It has become a recurring theme this season. Nationals rookie outfielder Bryce Harper gets frustrated over his own failure and reacts like, well, the teenager that he is.
Earlier in the season he bashed a bat against a wall in Cincinnati and had it rocket back at him. He was left bleeding in the outfield. There have been other slammed helmets and smashed bats. It's almost always directed at himself -- as it was Wednesday in Miami when Harper hit into a ninth-inning double play and slammed his batting helmet to the ground as he crossed the bag.
Umpire C.B. Bucknor wasn't about to let that go, however. He immediately ejected Harper, who was incredulous. Davey Johnson ran out to protest, but in his heart he was fine with the call. He wished Bucknor had showed some restraint but also understands that won't always happen. Harper put himself in a bad spot. The learning curve continues.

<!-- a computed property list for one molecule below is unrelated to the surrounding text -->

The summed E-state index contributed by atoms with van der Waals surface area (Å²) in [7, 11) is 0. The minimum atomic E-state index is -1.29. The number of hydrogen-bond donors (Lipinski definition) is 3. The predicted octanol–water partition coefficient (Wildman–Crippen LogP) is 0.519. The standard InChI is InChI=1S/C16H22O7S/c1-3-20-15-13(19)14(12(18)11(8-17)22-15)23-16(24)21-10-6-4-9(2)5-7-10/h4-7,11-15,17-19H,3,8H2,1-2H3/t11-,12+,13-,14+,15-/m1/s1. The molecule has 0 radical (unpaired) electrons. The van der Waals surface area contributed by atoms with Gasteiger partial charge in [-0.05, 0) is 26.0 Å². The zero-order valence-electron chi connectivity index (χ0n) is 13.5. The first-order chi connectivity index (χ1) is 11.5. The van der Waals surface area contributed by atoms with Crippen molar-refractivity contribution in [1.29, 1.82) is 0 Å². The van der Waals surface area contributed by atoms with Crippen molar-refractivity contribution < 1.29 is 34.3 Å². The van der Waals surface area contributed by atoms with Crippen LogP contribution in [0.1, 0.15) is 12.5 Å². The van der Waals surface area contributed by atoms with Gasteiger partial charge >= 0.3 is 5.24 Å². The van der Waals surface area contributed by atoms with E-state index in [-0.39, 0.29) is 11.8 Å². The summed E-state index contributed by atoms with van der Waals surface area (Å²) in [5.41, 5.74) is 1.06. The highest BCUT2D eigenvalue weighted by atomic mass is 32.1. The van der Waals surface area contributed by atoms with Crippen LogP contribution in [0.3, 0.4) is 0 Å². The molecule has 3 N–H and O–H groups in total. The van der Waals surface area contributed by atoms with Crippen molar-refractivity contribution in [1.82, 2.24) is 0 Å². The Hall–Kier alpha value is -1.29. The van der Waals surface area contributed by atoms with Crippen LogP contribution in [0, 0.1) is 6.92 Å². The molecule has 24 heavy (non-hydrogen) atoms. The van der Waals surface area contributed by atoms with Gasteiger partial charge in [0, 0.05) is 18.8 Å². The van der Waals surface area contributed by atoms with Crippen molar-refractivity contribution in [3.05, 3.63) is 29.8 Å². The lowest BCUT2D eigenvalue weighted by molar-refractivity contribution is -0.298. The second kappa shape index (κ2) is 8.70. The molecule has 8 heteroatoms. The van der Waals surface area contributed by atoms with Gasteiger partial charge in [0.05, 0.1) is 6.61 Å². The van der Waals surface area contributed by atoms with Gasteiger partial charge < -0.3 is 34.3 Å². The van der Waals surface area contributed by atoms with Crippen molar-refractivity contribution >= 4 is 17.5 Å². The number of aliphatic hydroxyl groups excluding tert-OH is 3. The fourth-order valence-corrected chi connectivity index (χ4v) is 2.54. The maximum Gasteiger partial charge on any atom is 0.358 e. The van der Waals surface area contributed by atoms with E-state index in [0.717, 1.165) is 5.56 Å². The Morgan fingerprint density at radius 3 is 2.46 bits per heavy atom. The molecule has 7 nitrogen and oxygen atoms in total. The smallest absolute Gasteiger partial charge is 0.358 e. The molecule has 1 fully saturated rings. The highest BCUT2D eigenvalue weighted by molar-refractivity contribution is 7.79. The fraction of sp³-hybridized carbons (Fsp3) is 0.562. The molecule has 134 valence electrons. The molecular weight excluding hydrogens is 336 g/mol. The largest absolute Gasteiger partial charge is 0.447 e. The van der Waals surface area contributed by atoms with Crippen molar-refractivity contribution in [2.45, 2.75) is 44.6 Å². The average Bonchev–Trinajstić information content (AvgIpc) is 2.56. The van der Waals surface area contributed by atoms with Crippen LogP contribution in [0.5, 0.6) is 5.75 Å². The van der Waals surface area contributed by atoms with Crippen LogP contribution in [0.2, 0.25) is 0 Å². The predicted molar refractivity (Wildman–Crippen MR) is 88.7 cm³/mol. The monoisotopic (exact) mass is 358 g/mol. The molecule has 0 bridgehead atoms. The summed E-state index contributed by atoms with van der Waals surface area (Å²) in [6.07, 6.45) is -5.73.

"Everything [Harper] does is kind of full bore. He's not going to lay the helmet down just like he's not going to jog to first," Johnson said. "I look at things for the best. That needs to be nipped in the bud because it could cost us a ballgame. It was not directed toward the umpire or whatever. It was more expressing his emotions over hitting into a double play. But that's part of the learning process."
Johnson compared Harper's temper to another phenom he once managed. Infielder Gregg Jefferies was a much-hyped prospect in the late 1980s with the New York Mets and had similar issues controlling his frustrations as a young player. Eventually he matured -- though Johnson wryly noted it was after he had been fired and Jefferies had been traded.
- Brian McNally